Australia head coach Justin Langer said his team should have given greater consideration to taking the knee in their white-ball fixtures with England following Holding's criticism of both sides.

    Holder said: "I was following a bit of what Mikey Holding was saying. It's difficult to get people to see the importance of it and that's where the education has to continue to filter through.

    "There are inequalities out there, some are very much in our faces and some are done discreetly but they are out there."

    Holder is currently part of the Sunrisers Hyderabad squad in the Indian Premier League and says the Black Lives Matter movement has not been mentioned.

    The all-rounder said: "To be honest, I haven't had one conversation up here around it. Sometimes it seems as though it's gone unnoticed, which is a sad thing.

    "I guess it's for us to re-highlight the importance of it and for people to understand what is happening in the world."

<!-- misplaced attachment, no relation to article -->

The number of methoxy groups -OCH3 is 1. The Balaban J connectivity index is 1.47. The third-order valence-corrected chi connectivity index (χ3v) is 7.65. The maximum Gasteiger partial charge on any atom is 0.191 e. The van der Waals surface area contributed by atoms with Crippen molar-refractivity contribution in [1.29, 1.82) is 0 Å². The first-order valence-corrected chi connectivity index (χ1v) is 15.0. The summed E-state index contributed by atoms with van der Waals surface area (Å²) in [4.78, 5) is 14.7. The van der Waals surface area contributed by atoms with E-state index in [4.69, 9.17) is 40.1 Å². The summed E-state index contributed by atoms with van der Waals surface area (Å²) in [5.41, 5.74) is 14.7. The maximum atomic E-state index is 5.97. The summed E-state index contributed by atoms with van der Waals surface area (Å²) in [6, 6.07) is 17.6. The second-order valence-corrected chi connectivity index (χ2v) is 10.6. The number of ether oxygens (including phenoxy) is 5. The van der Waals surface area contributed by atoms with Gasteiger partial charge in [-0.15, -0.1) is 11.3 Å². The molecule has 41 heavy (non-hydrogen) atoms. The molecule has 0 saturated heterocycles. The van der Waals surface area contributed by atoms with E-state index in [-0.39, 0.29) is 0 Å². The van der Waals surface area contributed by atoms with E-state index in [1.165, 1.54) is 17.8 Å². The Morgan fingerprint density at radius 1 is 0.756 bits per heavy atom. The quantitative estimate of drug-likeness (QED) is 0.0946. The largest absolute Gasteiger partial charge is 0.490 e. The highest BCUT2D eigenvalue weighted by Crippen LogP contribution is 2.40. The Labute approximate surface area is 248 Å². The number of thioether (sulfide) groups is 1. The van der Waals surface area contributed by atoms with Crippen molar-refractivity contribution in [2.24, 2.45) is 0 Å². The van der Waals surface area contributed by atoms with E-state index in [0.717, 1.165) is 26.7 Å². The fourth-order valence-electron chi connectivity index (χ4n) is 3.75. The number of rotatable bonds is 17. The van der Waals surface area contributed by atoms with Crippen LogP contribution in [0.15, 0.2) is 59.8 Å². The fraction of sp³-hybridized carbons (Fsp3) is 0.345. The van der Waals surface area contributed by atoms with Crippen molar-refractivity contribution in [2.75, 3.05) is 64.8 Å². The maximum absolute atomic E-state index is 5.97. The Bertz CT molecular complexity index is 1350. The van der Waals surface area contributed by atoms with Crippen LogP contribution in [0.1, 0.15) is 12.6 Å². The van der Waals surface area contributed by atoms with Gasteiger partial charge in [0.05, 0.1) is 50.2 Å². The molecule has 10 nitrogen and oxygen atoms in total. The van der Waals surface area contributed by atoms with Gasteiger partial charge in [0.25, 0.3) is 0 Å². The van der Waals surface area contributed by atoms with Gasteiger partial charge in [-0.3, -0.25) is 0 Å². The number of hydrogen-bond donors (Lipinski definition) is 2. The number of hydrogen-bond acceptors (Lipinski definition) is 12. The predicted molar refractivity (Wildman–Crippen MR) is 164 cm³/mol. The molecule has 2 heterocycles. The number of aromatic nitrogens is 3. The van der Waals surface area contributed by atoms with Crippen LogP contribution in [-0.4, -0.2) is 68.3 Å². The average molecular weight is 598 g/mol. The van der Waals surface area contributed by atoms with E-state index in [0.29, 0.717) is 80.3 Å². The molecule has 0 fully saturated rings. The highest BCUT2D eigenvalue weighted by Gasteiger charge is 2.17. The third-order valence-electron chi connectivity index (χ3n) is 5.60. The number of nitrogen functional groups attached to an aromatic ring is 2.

England Women and West Indies Women did take the knee during their five-match T20 international series in Derby in September.

    Holder added: "Cricket West Indies has done an excellent job in continuing awareness. The women had a series in England where they wore the Black Lives Matter logo and continued to push the movement as well."

    https://www.skysports.com/cricket/ne...aking-the-knee
    Last edited by MenInG; 21st October 2020 at 01:37.


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  26. #26
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    Quote Originally Posted by Mamoon View Post
    Once again, the BLM movement has no relevance to Pakistan. As a result, there is no point in forcing it down our throats.

    Pakistan has no history of African slavery and we have nothing do with the discrimination African-Americans faced or still face. So yes, Pakistani cricketers partaking in this movement would be nothing but mere virtue signaling.

    What is the point of taking a knee and raising a fist when you donít relate to a movement and donít feel anything about it? What purpose would it serve?

    Sarfrazís comments or Zalmi fans making black jokes about Sammy or Pakistani media calling West Indies cricket team Ďkaali andhií back in the 80s has nothing to do with the BLM movement and what it is trying to achieve. It is a completely different.

    However, I am glad that Fazeer has found something else to moan about other than the dominance of the big 3 boards.
    Earth has frozen over it seems because I agree with you